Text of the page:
Community groups, Environment, Grants, Stories

Gorse control to protect Mirbelia oxylobioides

In October 2015 we joined Threatened Plants Tasmania on a working bee at a rarely visited reserve near Elderslie. The aim of the working bee was to control gorse that threatens the only Tasmanian population of the sandstone bushpea (Mirbelia oxylobioides) and find out more about the flora of the site. One team headed up into the sandstone pavements to look for rare ephemerals (annual plants with very short lifecycles): the tiny daisy (Brachyscome perpusilla) and moss sunray (Hyalosperma demissum). The survey, while adventurous and rewarding, was only partly successful due to the very dry season, with one new site for the tiny daisy discovered. The core population of Mirbelia oxylobioides (sandstone bushpea) was in striking flower, and there was an unexpected bonus was a sea of yellow and white flowers on the reserve’s upper slopes, thanks to swards of Aotus ericoides (golden pea) and Boronia anemonifolia (stinky boronia). Back on the flats of the Jordan, the weed control team inspected the great work of pakana services in cutting and poisoning the very large gorse plants, some of which had invaded the Mirbelia population. This team removed some small remaining gorse plants and re-recorded photopoint images to enable tracking of the effectiveness of the weed control. The weed control and working bee were supported by NRM South’s Naturally Inspired grants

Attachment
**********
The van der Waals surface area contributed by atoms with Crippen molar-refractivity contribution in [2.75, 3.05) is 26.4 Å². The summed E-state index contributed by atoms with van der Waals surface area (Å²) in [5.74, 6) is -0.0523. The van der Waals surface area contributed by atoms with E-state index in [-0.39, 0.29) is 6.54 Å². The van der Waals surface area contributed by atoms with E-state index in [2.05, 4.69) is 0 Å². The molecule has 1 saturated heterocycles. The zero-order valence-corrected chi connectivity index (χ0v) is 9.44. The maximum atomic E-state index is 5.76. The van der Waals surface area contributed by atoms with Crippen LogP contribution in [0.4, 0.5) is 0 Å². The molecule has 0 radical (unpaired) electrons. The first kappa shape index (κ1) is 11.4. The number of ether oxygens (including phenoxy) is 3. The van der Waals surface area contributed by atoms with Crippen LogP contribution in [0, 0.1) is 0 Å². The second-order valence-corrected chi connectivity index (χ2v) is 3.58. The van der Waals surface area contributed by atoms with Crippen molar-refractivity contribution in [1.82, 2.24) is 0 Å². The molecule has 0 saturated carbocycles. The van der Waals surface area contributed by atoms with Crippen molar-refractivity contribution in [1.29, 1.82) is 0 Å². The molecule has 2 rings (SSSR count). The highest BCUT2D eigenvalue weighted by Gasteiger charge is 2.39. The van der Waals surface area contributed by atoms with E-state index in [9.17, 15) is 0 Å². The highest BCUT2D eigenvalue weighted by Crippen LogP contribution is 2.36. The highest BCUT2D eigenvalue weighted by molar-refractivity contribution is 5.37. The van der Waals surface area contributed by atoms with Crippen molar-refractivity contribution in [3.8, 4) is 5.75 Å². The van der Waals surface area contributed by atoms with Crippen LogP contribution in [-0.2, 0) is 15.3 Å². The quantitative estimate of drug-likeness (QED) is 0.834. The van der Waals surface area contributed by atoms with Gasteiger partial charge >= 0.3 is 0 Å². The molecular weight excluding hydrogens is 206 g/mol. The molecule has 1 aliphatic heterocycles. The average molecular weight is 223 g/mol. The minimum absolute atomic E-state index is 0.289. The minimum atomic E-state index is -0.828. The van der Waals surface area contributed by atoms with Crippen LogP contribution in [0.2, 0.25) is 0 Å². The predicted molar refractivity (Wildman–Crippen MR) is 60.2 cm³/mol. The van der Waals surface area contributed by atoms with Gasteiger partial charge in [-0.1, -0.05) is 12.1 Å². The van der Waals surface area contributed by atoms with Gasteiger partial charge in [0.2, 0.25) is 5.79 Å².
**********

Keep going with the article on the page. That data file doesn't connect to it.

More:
#landcare Survey PartyGorse control follow up Mirbelia oxylobioides

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